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accountancy firms defend tax advice in parliament

The heads of the UK's big four accountancy firm tax teams have been grilled by parliament’s influential Public Accounts Committee (PAC) on the use of tax avoidance.

accountancy firms defend tax advice in parliament


The PAC committee members were highly critical of the big four’s “inappropriately” close working relationship with government departments, their presence in virtually all the world’s tax havens, their generic tax planning advice and the unfair “David and Goliath battle” between the firms and HM Revenue & Customs, according to media reports.

Under the spotlight yesterday were KPMG’s head of tax, Jane McCormick; Bill Dodwell, head of tax policy at Deloitte; PwC head of tax, Kevin Nicholson; and Ernst & Young’s tax head, John Dixon.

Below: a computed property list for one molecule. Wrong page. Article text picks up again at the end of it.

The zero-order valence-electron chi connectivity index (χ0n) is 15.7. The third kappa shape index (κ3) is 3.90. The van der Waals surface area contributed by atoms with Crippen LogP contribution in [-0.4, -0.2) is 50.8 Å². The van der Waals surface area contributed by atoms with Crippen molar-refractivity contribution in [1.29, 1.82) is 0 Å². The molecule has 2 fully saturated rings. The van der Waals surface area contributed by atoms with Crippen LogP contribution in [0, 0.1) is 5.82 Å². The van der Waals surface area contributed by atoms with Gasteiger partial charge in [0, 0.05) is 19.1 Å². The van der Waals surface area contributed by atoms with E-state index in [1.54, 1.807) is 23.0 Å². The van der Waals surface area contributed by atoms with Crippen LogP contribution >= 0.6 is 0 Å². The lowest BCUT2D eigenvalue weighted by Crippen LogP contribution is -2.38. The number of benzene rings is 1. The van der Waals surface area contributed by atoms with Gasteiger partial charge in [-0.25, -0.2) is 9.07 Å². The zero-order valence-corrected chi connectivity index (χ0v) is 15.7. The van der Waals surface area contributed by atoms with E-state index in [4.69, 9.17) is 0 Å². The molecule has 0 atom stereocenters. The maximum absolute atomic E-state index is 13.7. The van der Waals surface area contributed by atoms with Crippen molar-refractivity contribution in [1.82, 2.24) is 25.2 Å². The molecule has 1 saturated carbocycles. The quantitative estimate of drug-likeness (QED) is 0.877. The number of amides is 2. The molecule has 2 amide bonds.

Member of parliament Margaret Hodge, who chairs the public accounts committee, was reported to have said that she was “shocked” to hear claims from a PwC employee that tax products will be approved if there is just a one in four chance of it being cleared by HMRC.

“That means you are knowingly marketing these schemes to clients when you’ve judged that there is a 75% risk of it being deemed unlawful,” she said. PwC’s Nicholson said he “did not recognise” the practice.

The four accountants rejected the idea that they made more money from tax advice than other parts of their businesses, and insisted that their advice follows the law and the informed wishes of their clients.

KPMG’s Jane McCormick said there was “no appetite” among customers to create tax schemes outside the law.

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